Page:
As many as 35% of Indian consumers described their financial situation as deteriorating. 46% view the country’s general economic outlook negatively. These are some of the highlights of the Global Issues Barometer report published by Kantar, a global data analytics and brand consultancy firm. The report, based on surveys of 11,000 respondents – including 800 Indians – in 19 countries, contains key insights into consumer habits and attitudes as the world struggles to cope with a general economic crisis and the ongoing climate crisis. 71% of participants across the world are of the opinion that inflation, fueled in part by the Russian-Ukrainian war which remains a top concern for all consumers, including those in India, will continue to rise.

For urban Indians, rising living costs mean they now find buying common household items such as fridges, washing machines and air conditioners much more difficult than their global counterparts. 32% of households in India struggle to meet their monthly expenses like rent and mortgage. This has brought about some changes in people’s spending and saving habits. Commenting on the same to Business Insider India, Soumya Mohanty of Kantar’s South Asia division said, “Consumers will cut more…cars, durable goods and mobile phones. Mohanty noted that “there is a growing concern about life plans and the cost of living.”

Indians have been facing steadily rising prices for quite some time now. Rising retail inflation and a never-ending fuel price hike weighed on spending. In January this year, Mint reported, based on a survey conducted in conjunction with the Center for Policy Research, that 76% of urban Indians felt their household spending had increased in 2021. In 2020, that number was 57%. Additionally, in May, the ninth EY Future Consumer Index for India noted that the rising cost of living has prompted more Indians to save rather than spend. Low-income groups have been hardest hit by these rising monthly costs.

Kantar’s report reinforces these earlier findings and further mentions that 74% of Indians felt that the ever-increasing living expenses now also had an impact on their long-term plans. While earlier reports had indicated that Indians had cut back on spending to save more, the Global Issues Barometer found that urban Indians are now saving less as they find it increasingly difficult to cope with a general increase in fuel prices. fuel, monthly bills, and food and beverage prices. According to Mohanty, “future savings for the children’s education or their own retirement are on hold, (and) they’re actually prioritizing ‘here and now’…they’re going to reduce the amount of…the savings…and they’re going to work harder than other countries — even longer hours to make enough money.

The report comes at a time when there is already a global burnout crisis in the workforce around the world. Workers are feeling increasingly exhausted and alienated from their jobs, leading to high levels of employee stress. Workers’ uncertainty about the permanence of their job and the expectation of employers to be readily available for any task are the main drivers of the recent increase in burnout. The situation is further complicated by the internalized guilt and shame that follow burnout. This is a downfall of the rise of the hustle culture, which has led people to put their jobs ahead of themselves, even at the expense of their health.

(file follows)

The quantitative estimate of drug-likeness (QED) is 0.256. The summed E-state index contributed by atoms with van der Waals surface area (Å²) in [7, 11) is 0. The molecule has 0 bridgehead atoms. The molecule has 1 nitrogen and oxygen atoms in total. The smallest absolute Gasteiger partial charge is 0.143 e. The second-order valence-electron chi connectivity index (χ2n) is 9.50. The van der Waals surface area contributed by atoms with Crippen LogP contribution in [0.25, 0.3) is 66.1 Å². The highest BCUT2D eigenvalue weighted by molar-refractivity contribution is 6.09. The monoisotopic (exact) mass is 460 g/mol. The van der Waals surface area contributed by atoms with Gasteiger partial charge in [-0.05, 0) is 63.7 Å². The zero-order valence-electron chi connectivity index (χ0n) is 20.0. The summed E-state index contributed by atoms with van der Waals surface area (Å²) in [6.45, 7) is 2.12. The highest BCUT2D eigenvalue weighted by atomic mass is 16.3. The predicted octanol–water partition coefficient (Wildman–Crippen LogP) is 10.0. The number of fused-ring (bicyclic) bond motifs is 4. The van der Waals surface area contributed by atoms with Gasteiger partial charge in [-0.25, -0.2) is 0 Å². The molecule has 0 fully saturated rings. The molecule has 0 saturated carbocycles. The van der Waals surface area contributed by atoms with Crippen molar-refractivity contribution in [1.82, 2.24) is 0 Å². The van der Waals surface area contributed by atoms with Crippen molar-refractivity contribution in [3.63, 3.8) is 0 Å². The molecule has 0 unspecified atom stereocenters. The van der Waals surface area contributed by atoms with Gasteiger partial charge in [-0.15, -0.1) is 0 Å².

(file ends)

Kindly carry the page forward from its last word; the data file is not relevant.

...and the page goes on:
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The Kantar report also highlights the diminishing concern of global and Indian users towards Covid-19. The still-ongoing pandemic is no longer considered an urgent problem worldwide, although a new contagious variant has caused a surge in Europe and the United States.

A key shift the study noted among consumers is the rise in eco-anxiety caused by climate inaction and the desire for eco-friendly and simultaneously affordable brands and products. The researchers also noted that while many want to switch to more environmentally sustainable products, they also don’t see why the bounty of wanting to save the planet should fall on them. Consumers widely felt that companies must take responsibility for solving the climate crisis and that brands should work more on the affordability of green products.

The report points out that unlike the rest of the world, Indians do not want to believe that the responsibility for improving the economic and financial situation lies entirely with the authorities. Instead, the Indians are of the view that fixing the current situation would also require a joint effort on the part of the citizens. The report comes at a time when the state enacted a new labor code, which, among other things, allowed employers to extend daily work hours from 9 a.m. to 12 p.m. The willingness of workers to work longer hours, dictated by the need to keep up with ever-increasing inflation, can potentially be deliberately misinterpreted to introduce compulsory long office hours. Furthermore, failure to see the state – which clearly wields far more power and capacity to execute than individuals – as largely responsible for improving economic conditions or working conditions may reduce its responsibility to the people, which can be a breeding ground for further environmental degradation. the economy, ultimately resulting in even higher costs of living for the public.

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